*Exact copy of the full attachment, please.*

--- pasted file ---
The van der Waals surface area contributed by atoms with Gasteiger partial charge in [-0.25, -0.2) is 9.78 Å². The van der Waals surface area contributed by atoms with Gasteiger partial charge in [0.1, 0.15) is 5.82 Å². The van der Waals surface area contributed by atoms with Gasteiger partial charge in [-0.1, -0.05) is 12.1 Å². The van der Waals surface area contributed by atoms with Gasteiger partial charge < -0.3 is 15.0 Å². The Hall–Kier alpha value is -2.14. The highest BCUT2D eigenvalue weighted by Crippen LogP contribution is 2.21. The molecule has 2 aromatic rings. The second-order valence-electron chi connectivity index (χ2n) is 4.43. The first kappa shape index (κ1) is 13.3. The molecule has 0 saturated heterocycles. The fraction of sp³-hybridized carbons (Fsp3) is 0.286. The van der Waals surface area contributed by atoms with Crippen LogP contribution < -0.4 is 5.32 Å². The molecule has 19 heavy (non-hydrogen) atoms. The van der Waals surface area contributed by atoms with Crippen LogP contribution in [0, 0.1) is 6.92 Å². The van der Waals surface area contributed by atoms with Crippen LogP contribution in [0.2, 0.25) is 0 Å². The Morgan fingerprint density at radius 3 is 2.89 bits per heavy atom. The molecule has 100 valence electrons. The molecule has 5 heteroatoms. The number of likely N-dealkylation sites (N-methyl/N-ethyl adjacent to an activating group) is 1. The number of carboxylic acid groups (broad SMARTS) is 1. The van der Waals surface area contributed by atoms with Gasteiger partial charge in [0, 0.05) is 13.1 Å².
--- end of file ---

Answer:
The van der Waals surface area contributed by atoms with Gasteiger partial charge in [-0.25, -0.2) is 9.78 Å². The van der Waals surface area contributed by atoms with Gasteiger partial charge in [0.1, 0.15) is 5.82 Å². The van der Waals surface area contributed by atoms with Gasteiger partial charge in [-0.1, -0.05) is 12.1 Å². The van der Waals surface area contributed by atoms with Gasteiger partial charge < -0.3 is 15.0 Å². The Hall–Kier alpha value is -2.14. The highest BCUT2D eigenvalue weighted by Crippen LogP contribution is 2.21. The molecule has 2 aromatic rings. The second-order valence-electron chi connectivity index (χ2n) is 4.43. The first kappa shape index (κ1) is 13.3. The molecule has 0 saturated heterocycles. The fraction of sp³-hybridized carbons (Fsp3) is 0.286. The van der Waals surface area contributed by atoms with Crippen LogP contribution < -0.4 is 5.32 Å². The molecule has 19 heavy (non-hydrogen) atoms. The van der Waals surface area contributed by atoms with Crippen LogP contribution in [0, 0.1) is 6.92 Å². The van der Waals surface area contributed by atoms with Crippen LogP contribution in [0.2, 0.25) is 0 Å². The Morgan fingerprint density at radius 3 is 2.89 bits per heavy atom. The molecule has 100 valence electrons. The molecule has 5 heteroatoms. The number of likely N-dealkylation sites (N-methyl/N-ethyl adjacent to an activating group) is 1. The number of carboxylic acid groups (broad SMARTS) is 1. The van der Waals surface area contributed by atoms with Gasteiger partial charge in [0, 0.05) is 13.1 Å².